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Stickers would show new cars' pollution potential
An emissions label developed by California under its Low Emissions Vehicle program.
By Globe Staff
For years, people strolling on car lots have been able to look at stickers on the cars telling them how many miles the car would get per gallon. Soon, a new sticker may tell people how much the car would pollute the air.
State environmental officials say they're proposing a regulation requiring that all new cars, beginning with the 2010 models that will hit the lots next year, bear an "emission performance label."
The sticker would be affixed to the driver's side window and would rate the car from 1 to 10, with 10 being the cleanest, in two categories: the production of gases that cause smog and the production of greenhouse gases that scientists believe are causing global warming.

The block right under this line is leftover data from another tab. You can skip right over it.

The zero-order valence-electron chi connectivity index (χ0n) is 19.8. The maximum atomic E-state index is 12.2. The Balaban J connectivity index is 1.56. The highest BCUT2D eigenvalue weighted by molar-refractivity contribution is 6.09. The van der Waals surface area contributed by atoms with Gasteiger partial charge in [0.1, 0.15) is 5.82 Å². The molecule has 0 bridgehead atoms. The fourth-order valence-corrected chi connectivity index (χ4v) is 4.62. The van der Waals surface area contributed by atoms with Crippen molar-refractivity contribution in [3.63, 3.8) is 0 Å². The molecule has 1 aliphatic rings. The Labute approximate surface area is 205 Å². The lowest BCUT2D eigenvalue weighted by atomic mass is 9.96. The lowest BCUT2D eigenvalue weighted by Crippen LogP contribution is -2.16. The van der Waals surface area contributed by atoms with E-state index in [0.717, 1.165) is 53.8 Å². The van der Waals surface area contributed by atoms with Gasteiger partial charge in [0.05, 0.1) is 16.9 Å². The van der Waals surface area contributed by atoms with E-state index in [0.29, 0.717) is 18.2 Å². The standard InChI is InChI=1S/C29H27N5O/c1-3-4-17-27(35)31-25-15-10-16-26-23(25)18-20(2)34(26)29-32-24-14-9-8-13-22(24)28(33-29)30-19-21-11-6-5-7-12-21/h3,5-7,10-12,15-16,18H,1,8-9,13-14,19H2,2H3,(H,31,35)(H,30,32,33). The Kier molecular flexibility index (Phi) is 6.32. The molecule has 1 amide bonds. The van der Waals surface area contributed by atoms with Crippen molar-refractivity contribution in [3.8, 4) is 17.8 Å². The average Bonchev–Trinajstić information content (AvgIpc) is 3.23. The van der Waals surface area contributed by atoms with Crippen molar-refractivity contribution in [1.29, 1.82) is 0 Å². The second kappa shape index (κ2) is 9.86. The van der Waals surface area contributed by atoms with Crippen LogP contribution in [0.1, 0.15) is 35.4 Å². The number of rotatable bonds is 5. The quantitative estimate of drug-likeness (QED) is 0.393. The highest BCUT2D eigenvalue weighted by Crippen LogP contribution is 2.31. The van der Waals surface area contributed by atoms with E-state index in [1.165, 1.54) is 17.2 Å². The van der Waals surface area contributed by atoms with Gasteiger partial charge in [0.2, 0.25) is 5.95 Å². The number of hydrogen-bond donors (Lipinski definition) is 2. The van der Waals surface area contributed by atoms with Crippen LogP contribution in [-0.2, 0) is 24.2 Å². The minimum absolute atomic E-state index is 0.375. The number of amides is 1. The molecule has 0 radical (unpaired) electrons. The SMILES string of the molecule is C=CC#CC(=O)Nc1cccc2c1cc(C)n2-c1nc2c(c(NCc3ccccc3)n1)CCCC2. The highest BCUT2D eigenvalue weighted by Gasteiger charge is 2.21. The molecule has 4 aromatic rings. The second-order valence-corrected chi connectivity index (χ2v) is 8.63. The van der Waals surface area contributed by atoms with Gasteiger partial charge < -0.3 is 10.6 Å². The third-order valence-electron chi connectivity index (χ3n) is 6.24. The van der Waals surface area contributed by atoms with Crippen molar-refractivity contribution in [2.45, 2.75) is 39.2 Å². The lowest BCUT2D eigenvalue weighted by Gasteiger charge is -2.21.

"The Emission Performance Label will help motorists find vehicles that combat global climate change as well as get them where they want to go," Ian Bowles, Secretary of Energy and Environmental Affairs, said in a statement.
Massachusetts is one of the first states proposing to adopt the label, which was developed by the state of California, environmental officials said.
The Department of Environmental Protection is seeking public comment on the proposal. A public hearing is slated for Dec. 10 at the department's office at 1 Winter St., Boston. Written testimony can be sent via email to email@example.com until 5 p.m. on Dec. 22.